When crossing over the U.S.-Canadian border on the Alaska Highway, these parks offer welcome respite from the road
Located only 92 miles west of the Canada border, Tok serves as the gateway to Alaska for travelers driving the Alaska Highway. The community is often the first Alaska town travelers stop at after that lengthy drive along the Alaska Highway and gives them their first opportunity to explore the Alaska Range.
The Tok region has deep roots in Native Alaskan history, with Athabascan Indian settlements dating back centuries. While the surrounding areas were settled during the Yukon gold rush of the 1920s, the township of Tok originated as a camp to support the construction of the Alaska Highway in 1942. Throughout the 1940s, the camp grew into a small town with a school, roadhouse and post office.
In the summer of 1990, a forest fire was sparked by lightening, and grew into an inferno that threatened Tok and its residents. Fortunately, the encroaching flames were diverted at the last minute by a change in wind, and the town was saved from the fire, which continued to burn 100,000 acres for the remainder of the summer before containment.
Today, Tok is considered one of the most remote towns in the U.S. considering its distance from the major cities of Fairbanks and Anchorage, which are reachable by 3.5 hour- or 6 hour-drive respectively.
Visitors who come to view and photograph wildlife will be enchanted with these sites. Migrating sandhill cranes and a growing resident population of trumpeter swans are especially popular among bird enthusiasts. Moose can often be seen grazing where shrubs and plants are plentiful. Animals are most active around sunrise and sunset.
Surrounding Tok are three state recreation sites. The largest, at 280 acres, is Eagle Trail State Recreation Site. Located 16 miles south of Tok on the Tok Cut-Off Highway, the park includes portions of the Old Slana Highway, Valdez-Eagle Trail and the Washington-Alaska Military Cable and Telephone System (WAMCATS). Its campground is popular with visitors traveling between Tok and Glennallen, on the Richardson Highway. Visitors can explore the area on the one-mile nature trail or the 2.5-mile hiking trail with an overview of the Tok River Valley. An eight-hour hike up the bordering creek brings backpackers within close viewing distance of Dall sheep in the Tok Trophy Sheep Management Area.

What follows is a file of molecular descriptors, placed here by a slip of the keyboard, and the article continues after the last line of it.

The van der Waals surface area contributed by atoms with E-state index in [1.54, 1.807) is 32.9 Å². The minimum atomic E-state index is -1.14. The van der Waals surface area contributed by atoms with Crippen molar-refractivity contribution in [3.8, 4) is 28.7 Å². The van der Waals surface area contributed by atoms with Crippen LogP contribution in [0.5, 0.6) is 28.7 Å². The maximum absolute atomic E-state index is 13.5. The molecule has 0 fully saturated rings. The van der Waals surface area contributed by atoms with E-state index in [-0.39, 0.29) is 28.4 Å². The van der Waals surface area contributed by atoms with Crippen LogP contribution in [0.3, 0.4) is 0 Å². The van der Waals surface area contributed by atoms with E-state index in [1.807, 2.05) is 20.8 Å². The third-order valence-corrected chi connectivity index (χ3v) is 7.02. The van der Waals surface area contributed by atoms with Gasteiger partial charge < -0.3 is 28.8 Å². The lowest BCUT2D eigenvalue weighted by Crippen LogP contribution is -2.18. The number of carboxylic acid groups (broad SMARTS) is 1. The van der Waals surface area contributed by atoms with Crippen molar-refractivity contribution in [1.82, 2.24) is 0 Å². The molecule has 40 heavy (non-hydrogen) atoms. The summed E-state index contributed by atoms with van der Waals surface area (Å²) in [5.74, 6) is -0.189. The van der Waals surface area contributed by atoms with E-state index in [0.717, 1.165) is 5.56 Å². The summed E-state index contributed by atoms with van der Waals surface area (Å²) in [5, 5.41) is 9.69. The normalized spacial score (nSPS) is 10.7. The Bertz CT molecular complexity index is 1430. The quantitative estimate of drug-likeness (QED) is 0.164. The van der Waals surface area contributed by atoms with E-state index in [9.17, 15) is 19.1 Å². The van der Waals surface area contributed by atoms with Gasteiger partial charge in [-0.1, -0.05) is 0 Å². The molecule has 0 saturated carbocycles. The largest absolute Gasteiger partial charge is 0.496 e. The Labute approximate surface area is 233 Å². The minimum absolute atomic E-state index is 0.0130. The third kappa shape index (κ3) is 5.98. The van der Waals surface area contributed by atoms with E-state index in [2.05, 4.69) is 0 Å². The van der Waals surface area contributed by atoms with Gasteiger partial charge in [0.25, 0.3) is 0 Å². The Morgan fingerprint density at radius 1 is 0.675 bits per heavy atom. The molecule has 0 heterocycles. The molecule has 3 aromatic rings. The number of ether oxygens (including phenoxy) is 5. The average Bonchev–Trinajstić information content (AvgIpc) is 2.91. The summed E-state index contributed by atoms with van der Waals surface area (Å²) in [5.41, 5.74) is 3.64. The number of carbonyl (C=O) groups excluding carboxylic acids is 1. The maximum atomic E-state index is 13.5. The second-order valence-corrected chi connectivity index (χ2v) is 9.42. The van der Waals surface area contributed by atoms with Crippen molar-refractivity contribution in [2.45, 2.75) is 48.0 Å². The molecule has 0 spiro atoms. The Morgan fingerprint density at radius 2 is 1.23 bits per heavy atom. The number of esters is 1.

Moon Lake State Recreation Site is 15 miles northwest of Tok along the Alaska Highway. The 22-acre park is a popular getaway destination for locals for swimming, boating and water skiing. Visitors camping here can enjoy the watching floatplanes on Moon Lake for an Alaska-style slice of life.
Tok River State Recreation Site is 4.5 miles east of Tok along the Alaska Highway and its campground is popular with visitors just entering Alaska from Canada. Situated on the east bank of the Tok River, the 38-acre park provides hiking, river boating and float trip opportunities to visitors. Across the river from the campground, visitors can see the burned area left by the 1990 Tok River Fire.
Eagle Trail State Recreation Site features a 35-site campground with a handful of sites that can accommodate large motorhomes. Other facilities include a picnic shelter, drinking water and restrooms. Visitors can enjoy a mile-long nature trail or a 2.5-mile hike to an overview of the Tok River Valley. An eight-hour hike up the bordering creek brings backpackers within viewing distance of Dall sheep in the Tok Trophy Sheep Management Area.
Facilities at Moon Lake State Recreation Site include a 15-site campground, picnic area, drinking water and restrooms. There is also a boat launch and a sandy beach. Moon Lake offers a variety of water recreation opportunities ranging from swimming and boating to water skiing. Tok River State Recreation Site features 43 campsites, 10 of which will accommodate motorhomes up to 60 feet in length. Other facilities include a picnic shelter, drinking water, a walking trail and the sandy beach of the Tok River.
There are nightly fees for the campgrounds at the state recreation sites.
All three recreation sites are accessible by road. Tok River State Recreation Site at Mile 1309 of the Alaska Highway and Moon Lake State Recreation Site is near Mile 1332. Eagle Trail State Recreation Site is at Mile 109.5 of the Tok Cut-Off Highway.
For more information contact the Alaska State Parks office (907-451-2695; www.dnr.state.ak.us/parks/units/tok.htm) in Fairbanks.